Fall Isn’t Canceled: Stay Safe While Enjoying Your Favorite Activities

Plenty of sunshine combined with cooler temperatures make fall a great time to head outdoors to enjoy some of your favorite activities. Whether hiking, biking or just hanging out with family at your neighborhood park, this past summer has shown us that all our activities look a bit different when we are doing them in the midst of a global pandemic.  

Wearing face coverings in crowded areas, even when outside, and staying six feet away from people who are not in our households have become two of the most important ways we can keep ourselves and families safe. As the seasons change, here are a few ways you can plan in advance to keep your fall activities healthier. 

At the playground

The most difficult thing about playgrounds during this pandemic is that young children often do not understand the importance of social distancing. If you are taking them to a playground, try going at a time when it is likely to be less crowded, like early in the morning, and try to stay at least six feet apart from people who are not in your household. 

 Face coverings are important here, too. The CDC recommends everyone two years and older wear a cloth face covering. Children and babies younger than that should not have their faces covered. If the playground gets too crowded, it might be best to leave and find another outdoor area that children can explore. 

 Make it a habit to wash your hands, or use hand sanitizer containing at least 60% alcohol before and after you visit a playground. 

 If you are heading to a park or playground, the CDC recommends you go to one near your home, as traveling long distances to another spot might contribute to the spread of COVID-19.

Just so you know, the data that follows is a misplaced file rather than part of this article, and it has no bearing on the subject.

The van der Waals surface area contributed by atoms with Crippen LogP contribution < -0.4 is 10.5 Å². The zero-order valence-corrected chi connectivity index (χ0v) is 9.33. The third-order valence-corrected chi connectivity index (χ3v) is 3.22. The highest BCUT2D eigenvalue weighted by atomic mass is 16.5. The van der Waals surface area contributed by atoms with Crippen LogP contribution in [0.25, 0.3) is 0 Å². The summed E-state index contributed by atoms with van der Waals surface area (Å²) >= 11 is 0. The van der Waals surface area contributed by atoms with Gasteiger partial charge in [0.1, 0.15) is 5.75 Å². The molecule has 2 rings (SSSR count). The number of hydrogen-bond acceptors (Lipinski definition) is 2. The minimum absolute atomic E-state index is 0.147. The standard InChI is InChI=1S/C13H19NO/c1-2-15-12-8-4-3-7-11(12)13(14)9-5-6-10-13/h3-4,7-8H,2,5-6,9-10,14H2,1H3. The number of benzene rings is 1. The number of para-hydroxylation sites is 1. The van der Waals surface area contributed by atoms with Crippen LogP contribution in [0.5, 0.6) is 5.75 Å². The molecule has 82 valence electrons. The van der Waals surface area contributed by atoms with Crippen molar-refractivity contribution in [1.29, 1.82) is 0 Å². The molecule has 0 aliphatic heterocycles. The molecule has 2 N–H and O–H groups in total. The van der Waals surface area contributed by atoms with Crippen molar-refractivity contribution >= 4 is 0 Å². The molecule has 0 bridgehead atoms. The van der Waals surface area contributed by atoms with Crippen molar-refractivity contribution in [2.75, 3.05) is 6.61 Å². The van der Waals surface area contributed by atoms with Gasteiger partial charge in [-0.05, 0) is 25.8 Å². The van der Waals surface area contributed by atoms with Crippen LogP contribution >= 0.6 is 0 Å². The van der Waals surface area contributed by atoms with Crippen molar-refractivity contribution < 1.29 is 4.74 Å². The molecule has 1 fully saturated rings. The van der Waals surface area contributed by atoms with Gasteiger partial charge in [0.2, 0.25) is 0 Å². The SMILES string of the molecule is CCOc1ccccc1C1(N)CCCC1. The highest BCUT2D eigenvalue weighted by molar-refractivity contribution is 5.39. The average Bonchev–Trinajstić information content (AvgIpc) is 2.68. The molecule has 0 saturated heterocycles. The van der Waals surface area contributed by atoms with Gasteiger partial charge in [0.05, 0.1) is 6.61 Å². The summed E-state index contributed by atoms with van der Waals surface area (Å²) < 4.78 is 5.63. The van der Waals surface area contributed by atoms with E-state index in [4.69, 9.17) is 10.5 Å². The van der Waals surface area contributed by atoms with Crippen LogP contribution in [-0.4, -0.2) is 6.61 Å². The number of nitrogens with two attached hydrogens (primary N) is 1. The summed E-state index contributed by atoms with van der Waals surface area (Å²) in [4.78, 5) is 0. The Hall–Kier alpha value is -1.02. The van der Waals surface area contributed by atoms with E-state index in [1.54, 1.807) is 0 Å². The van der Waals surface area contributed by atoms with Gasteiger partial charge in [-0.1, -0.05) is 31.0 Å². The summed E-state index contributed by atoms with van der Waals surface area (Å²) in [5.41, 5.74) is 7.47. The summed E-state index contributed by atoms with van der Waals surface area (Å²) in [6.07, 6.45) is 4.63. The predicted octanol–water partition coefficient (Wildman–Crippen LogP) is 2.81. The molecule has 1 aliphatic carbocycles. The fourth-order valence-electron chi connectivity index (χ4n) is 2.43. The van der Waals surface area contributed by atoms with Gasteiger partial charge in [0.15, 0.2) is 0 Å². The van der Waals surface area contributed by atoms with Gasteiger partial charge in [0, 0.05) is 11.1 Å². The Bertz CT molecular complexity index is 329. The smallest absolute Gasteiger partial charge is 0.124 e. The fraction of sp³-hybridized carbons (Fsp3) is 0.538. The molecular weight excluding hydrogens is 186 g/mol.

On a hiking trail

 Trails are a great place to walk or hike outside in the fall. Whether it’s a paved walkway or a footpath through a forest, this outdoor exercise pairs perfectly with autumn. 

 But as we’ve seen this summer, some of our favorite trails can get crowded quickly. Wear a face covering and stay six feet away from people who are not from your household, even when you are hiking outside. If you are on a trail that looks empty, keep a face covering in your pocket so you can put it on if you find yourself passing another person. If you cannot keep a six-foot distance from someone approaching you, consider stepping off the trail until they pass.  

At a campground

 Fall can be an excellent time to go camping. Public and private campgrounds are usually less crowded in the fall, making it easier to snag a campsite away from other people. The CDC recommends camping only with people from your own household, and staying at least six feet away from others in the campground and on any trails. 

If you do camp with people from outside your household, health officials recommend camping in separate tents, campers or RVs. Tents should be spaced at least six feet apart. People from different households should not share camping supplies, including food and drinks. 

 Wash your hands or use hand sanitizer when touching surfaces, including trash containers, public restrooms or vault toilets, and water refill stations. 

 Stay home if you are sick

 It is important to stay home if you feel sick, have any  COVID-19 symptoms, or have been tested for COVID-19 and are awaiting your results. 


Photo credit: Getty 


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